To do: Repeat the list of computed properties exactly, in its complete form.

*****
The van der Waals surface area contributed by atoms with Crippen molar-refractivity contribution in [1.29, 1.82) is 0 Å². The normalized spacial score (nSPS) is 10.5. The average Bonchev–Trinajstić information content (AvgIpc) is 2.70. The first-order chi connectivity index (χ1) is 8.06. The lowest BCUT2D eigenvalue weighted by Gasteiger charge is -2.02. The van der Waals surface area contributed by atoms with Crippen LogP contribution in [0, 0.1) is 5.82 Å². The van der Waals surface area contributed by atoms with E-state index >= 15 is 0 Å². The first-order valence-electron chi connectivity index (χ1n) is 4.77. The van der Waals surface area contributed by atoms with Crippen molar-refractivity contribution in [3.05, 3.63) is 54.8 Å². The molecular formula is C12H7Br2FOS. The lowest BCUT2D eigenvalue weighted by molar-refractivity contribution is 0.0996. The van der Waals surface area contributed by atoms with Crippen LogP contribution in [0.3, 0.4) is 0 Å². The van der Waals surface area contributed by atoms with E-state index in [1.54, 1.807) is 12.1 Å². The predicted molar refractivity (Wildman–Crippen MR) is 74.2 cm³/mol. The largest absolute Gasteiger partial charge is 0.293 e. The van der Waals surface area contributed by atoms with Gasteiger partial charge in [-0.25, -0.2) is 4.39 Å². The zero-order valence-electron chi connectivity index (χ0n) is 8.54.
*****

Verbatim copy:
The van der Waals surface area contributed by atoms with Crippen molar-refractivity contribution in [1.29, 1.82) is 0 Å². The normalized spacial score (nSPS) is 10.5. The average Bonchev–Trinajstić information content (AvgIpc) is 2.70. The first-order chi connectivity index (χ1) is 8.06. The lowest BCUT2D eigenvalue weighted by Gasteiger charge is -2.02. The van der Waals surface area contributed by atoms with Crippen LogP contribution in [0, 0.1) is 5.82 Å². The van der Waals surface area contributed by atoms with E-state index >= 15 is 0 Å². The first-order valence-electron chi connectivity index (χ1n) is 4.77. The van der Waals surface area contributed by atoms with Crippen molar-refractivity contribution in [3.05, 3.63) is 54.8 Å². The molecular formula is C12H7Br2FOS. The lowest BCUT2D eigenvalue weighted by molar-refractivity contribution is 0.0996. The van der Waals surface area contributed by atoms with Crippen LogP contribution in [0.3, 0.4) is 0 Å². The van der Waals surface area contributed by atoms with E-state index in [1.54, 1.807) is 12.1 Å². The predicted molar refractivity (Wildman–Crippen MR) is 74.2 cm³/mol. The largest absolute Gasteiger partial charge is 0.293 e. The van der Waals surface area contributed by atoms with Gasteiger partial charge in [-0.25, -0.2) is 4.39 Å². The zero-order valence-electron chi connectivity index (χ0n) is 8.54.